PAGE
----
Article / 28 August 2017 at 7:00 GMT

Morning Markets: EUR up, fuel spikes as c.banks dither, Harvey strikes

Consulting editor / TradingFloor




  • EU: Monetary developments in the euro area, M3 (0800 GMT)
  • Italy: Business and consumer confidence indices (0800 GMT)
  • US: Dallas Fed manufacturing index (1430 GMT)

The US dollar fell and the euro rose after US Federal Reserve chief Janet Yellen and European Central Bank president Mario Draghi failed to provide new monetary policy clues in their Friday speeches to the Fed's annual Jackson Hole symposium.

The euro reached a 2-1/2-year high after Draghi refrained from talking down the single currency, and the dollar remained weak, with EURUSD climbing as high as 1.1965 as a result.

Meanwhile, gasoline futures prices spiked after Tropical Storm Harvey hit Texas on Friday, shutting roughly a quarter of US refining capacity and causing catastrophic flooding in the heart of the American energy industry over the weekend.

Crude oil prices initially jumped on Friday, but were mixed on Monday as markets tried to determine Harvey’s impact on oil output.

Asian equity markets were mixed on Monday, with Japan's Nikkei flat and Hong Kong's Hang Seng breaking above 28,000 for the first time in more than two years as financial stocks rallied. Shanghai stocks also gained, but South Korea's KOSPI fell.

With the US dollar softening during the Monday Asian session, China's offshore yuan (CNH) firmed to its strongest level against the USD in more than 12 months.

Though Monday's data calendar is light, markets will get plenty of macroeconomic data to trade on this week, including the US Labor Department's August employment report, also known as nonfarm payrolls, on Friday.

Market signals

Asian session

  • Disruption to Gulf of Mexico rigs and from Tropical Storm Harvey initially lifted crude prices
  • Gasoline futures on Nymex for September delivery soared 5.6%
  • However, WTI crude fell 0.4% to $47.70/b in Asian time, after its 0.9% rise on Friday
  • Gold rose 0.2% to $1,294.28/oz in Asia trading
  • North Korea has ratcheted up tensions with three missile launches
  • Samsung's acting chairman Lee Jaeyong has been jailed for corruption
  • BoJ governor Haruhiko Kuroda kept a low profile at the Jackson Hole summit
  • Australian Prudential Regulation Authority will investigate CBA, the top Aussie bank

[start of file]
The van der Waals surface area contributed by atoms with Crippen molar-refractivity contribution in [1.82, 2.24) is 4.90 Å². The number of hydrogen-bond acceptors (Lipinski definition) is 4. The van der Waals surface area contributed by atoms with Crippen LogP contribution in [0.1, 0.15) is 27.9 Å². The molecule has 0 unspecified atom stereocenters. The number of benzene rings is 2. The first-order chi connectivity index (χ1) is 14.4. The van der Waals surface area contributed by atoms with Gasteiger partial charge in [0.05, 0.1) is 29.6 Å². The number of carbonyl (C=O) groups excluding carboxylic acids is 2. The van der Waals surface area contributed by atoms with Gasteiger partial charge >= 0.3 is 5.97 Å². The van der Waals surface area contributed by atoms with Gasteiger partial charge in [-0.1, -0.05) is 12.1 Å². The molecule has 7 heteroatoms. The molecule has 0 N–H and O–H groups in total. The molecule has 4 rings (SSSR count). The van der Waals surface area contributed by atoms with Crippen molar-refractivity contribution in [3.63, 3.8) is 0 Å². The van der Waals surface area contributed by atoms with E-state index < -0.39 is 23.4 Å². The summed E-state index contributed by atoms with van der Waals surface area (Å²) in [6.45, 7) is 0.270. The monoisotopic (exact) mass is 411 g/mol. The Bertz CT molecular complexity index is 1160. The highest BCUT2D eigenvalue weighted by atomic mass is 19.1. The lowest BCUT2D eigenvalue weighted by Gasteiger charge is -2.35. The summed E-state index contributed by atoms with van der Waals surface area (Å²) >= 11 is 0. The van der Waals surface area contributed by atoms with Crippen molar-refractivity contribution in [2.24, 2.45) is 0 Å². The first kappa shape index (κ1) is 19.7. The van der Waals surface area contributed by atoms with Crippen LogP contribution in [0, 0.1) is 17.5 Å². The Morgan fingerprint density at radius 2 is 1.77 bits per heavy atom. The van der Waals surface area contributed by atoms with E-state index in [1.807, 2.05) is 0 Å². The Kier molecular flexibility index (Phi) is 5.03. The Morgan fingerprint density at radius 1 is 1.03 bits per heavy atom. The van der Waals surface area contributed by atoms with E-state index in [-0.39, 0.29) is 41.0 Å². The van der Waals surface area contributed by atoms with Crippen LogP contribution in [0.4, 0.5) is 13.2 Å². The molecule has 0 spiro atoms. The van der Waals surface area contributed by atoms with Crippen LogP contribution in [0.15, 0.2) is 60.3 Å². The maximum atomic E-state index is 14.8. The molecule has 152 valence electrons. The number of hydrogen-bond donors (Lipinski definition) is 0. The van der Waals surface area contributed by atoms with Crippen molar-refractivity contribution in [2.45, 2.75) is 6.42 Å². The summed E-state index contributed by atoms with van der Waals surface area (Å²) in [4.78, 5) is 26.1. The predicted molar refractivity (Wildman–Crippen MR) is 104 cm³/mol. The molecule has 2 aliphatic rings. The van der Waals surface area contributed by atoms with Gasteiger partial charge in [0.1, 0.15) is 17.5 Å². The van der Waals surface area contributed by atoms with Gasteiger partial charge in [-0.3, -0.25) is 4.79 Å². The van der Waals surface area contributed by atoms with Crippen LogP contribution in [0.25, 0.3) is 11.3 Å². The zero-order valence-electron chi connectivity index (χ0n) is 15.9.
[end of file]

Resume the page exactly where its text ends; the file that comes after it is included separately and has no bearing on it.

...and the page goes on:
• ECB's Mario Draghi refrained from talking down the common currency at Jackson Hole
  • Japan's Nikkei share average was flat on Monday, down -0.04% at 0512 GMT
  • Hong Kong and Shanghai markets fared well, up 0.39% and 0.86% at 0518 GMT
  • South Korea's KOSPI was hit hardest, down 0.42% at 0533 GMT

Forex ahead

  • EUR gained against USD following Mario Draghi's optimistic speech at Jackson Hole
  • EUR was trading at $1.1920 after touching $1.1965, the highest since January 2015.
  • The JPY advanced 0.2% to 109.14 per dollar, extending gains from Friday

From the Floor

Yellen underwhelms. "I think it will go down in infamy as a very poorly timed and tone-deaf speech," says Hardy.

Harvey hits. "This morning and this week the market will try to gauge the impact on refinery and pipeline assets," says Hansen. 

Get all the latest from Saxo Bank's trading floors in From the Floor, within the hour.

In opinion

There is reason to be optimistic about US manufacturing, including the fact that non-defence capital goods orders excluding aircraft rose by 0.4% in July, says James Picerno

Loonie power
USDCAD has dropped 7% since the Bank of Canada announced a shift to tighter policy, and the technicals for the currency pair remain bearish, says Michael O'Neill.

Yen impact
How the Bank of Japan manages the trade-off between quantitative easing and yield curve control when it is put to the test will have a major impact on the yen, Max McKegg predicts.

Copper riding high
Copper has hit a multi-year high on signs of strong demand from China for the red metal, and comparatively low inventories, says the Singapore-based team at Saxo APAC Sales Trading.

Correction looms
EURUSD seems to have exhausted itself and could be ready for a correction down to at least 1.1365 before a new push higher, writes technical analyst Kim Cramer Larsson.

Jobs sign

 Key macroeconomic data due out this week include US nonfarm 
payrolls on Friday. Image: Shutterstock

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